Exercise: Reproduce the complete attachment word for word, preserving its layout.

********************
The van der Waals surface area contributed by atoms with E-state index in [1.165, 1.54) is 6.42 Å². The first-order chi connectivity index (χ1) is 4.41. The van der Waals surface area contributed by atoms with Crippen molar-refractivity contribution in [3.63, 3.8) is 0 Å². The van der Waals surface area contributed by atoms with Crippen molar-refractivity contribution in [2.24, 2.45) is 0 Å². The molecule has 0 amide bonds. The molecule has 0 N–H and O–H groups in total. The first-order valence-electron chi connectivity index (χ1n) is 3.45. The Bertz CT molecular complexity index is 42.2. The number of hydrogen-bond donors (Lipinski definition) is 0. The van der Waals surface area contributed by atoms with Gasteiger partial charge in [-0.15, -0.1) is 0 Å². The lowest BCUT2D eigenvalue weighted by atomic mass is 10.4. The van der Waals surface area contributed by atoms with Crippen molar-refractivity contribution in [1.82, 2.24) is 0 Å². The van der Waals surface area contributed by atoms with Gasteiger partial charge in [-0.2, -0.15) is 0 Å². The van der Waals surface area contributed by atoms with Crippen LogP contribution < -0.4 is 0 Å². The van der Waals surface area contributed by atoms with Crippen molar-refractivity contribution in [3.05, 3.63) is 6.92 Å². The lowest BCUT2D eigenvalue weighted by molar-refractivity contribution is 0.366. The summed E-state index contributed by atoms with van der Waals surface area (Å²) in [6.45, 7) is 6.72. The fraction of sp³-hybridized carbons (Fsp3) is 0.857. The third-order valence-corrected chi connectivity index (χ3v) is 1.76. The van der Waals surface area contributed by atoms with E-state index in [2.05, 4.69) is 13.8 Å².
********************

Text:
The van der Waals surface area contributed by atoms with E-state index in [1.165, 1.54) is 6.42 Å². The first-order chi connectivity index (χ1) is 4.41. The van der Waals surface area contributed by atoms with Crippen molar-refractivity contribution in [3.63, 3.8) is 0 Å². The van der Waals surface area contributed by atoms with Crippen molar-refractivity contribution in [2.24, 2.45) is 0 Å². The molecule has 0 amide bonds. The molecule has 0 N–H and O–H groups in total. The first-order valence-electron chi connectivity index (χ1n) is 3.45. The Bertz CT molecular complexity index is 42.2. The number of hydrogen-bond donors (Lipinski definition) is 0. The van der Waals surface area contributed by atoms with Gasteiger partial charge in [-0.15, -0.1) is 0 Å². The lowest BCUT2D eigenvalue weighted by atomic mass is 10.4. The van der Waals surface area contributed by atoms with Crippen molar-refractivity contribution in [1.82, 2.24) is 0 Å². The van der Waals surface area contributed by atoms with Gasteiger partial charge in [-0.2, -0.15) is 0 Å². The van der Waals surface area contributed by atoms with Crippen LogP contribution < -0.4 is 0 Å². The van der Waals surface area contributed by atoms with Crippen molar-refractivity contribution in [3.05, 3.63) is 6.92 Å². The lowest BCUT2D eigenvalue weighted by molar-refractivity contribution is 0.366. The summed E-state index contributed by atoms with van der Waals surface area (Å²) in [6.45, 7) is 6.72. The fraction of sp³-hybridized carbons (Fsp3) is 0.857. The third-order valence-corrected chi connectivity index (χ3v) is 1.76. The van der Waals surface area contributed by atoms with E-state index in [2.05, 4.69) is 13.8 Å².